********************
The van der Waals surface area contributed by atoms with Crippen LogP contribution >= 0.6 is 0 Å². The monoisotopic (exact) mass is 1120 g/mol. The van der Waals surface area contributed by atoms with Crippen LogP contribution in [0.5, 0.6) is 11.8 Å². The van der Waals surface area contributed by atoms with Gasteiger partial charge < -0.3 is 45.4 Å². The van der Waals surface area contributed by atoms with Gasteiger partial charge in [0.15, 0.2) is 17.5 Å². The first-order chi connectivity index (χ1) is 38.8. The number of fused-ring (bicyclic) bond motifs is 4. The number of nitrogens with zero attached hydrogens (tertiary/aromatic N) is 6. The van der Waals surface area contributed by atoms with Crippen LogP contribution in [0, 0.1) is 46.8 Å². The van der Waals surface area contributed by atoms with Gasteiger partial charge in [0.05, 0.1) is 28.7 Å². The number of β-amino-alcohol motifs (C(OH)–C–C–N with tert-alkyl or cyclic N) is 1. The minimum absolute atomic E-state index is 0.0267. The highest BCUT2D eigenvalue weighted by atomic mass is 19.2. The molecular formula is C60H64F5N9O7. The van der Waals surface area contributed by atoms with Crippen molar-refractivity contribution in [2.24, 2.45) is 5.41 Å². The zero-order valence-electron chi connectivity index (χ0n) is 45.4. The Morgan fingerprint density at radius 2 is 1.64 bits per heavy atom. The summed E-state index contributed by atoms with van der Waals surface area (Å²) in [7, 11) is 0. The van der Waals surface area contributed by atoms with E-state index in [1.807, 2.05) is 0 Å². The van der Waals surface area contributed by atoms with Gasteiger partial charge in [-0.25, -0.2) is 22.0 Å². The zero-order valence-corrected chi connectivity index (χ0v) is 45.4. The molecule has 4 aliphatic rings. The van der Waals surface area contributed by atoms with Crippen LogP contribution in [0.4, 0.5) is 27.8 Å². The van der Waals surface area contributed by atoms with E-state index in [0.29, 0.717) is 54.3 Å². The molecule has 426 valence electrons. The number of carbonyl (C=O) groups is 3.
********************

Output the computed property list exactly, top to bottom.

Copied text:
The van der Waals surface area contributed by atoms with Crippen LogP contribution >= 0.6 is 0 Å². The monoisotopic (exact) mass is 1120 g/mol. The van der Waals surface area contributed by atoms with Crippen LogP contribution in [0.5, 0.6) is 11.8 Å². The van der Waals surface area contributed by atoms with Gasteiger partial charge < -0.3 is 45.4 Å². The van der Waals surface area contributed by atoms with Gasteiger partial charge in [0.15, 0.2) is 17.5 Å². The first-order chi connectivity index (χ1) is 38.8. The number of fused-ring (bicyclic) bond motifs is 4. The number of nitrogens with zero attached hydrogens (tertiary/aromatic N) is 6. The van der Waals surface area contributed by atoms with Crippen LogP contribution in [0, 0.1) is 46.8 Å². The van der Waals surface area contributed by atoms with Gasteiger partial charge in [0.05, 0.1) is 28.7 Å². The number of β-amino-alcohol motifs (C(OH)–C–C–N with tert-alkyl or cyclic N) is 1. The minimum absolute atomic E-state index is 0.0267. The highest BCUT2D eigenvalue weighted by atomic mass is 19.2. The molecular formula is C60H64F5N9O7. The van der Waals surface area contributed by atoms with Crippen molar-refractivity contribution in [2.24, 2.45) is 5.41 Å². The zero-order valence-electron chi connectivity index (χ0n) is 45.4. The Morgan fingerprint density at radius 2 is 1.64 bits per heavy atom. The summed E-state index contributed by atoms with van der Waals surface area (Å²) in [7, 11) is 0. The van der Waals surface area contributed by atoms with E-state index in [1.807, 2.05) is 0 Å². The van der Waals surface area contributed by atoms with Gasteiger partial charge in [-0.25, -0.2) is 22.0 Å². The zero-order valence-corrected chi connectivity index (χ0v) is 45.4. The molecule has 4 aliphatic rings. The van der Waals surface area contributed by atoms with Crippen LogP contribution in [0.4, 0.5) is 27.8 Å². The van der Waals surface area contributed by atoms with E-state index in [0.29, 0.717) is 54.3 Å². The molecule has 426 valence electrons. The number of carbonyl (C=O) groups is 3.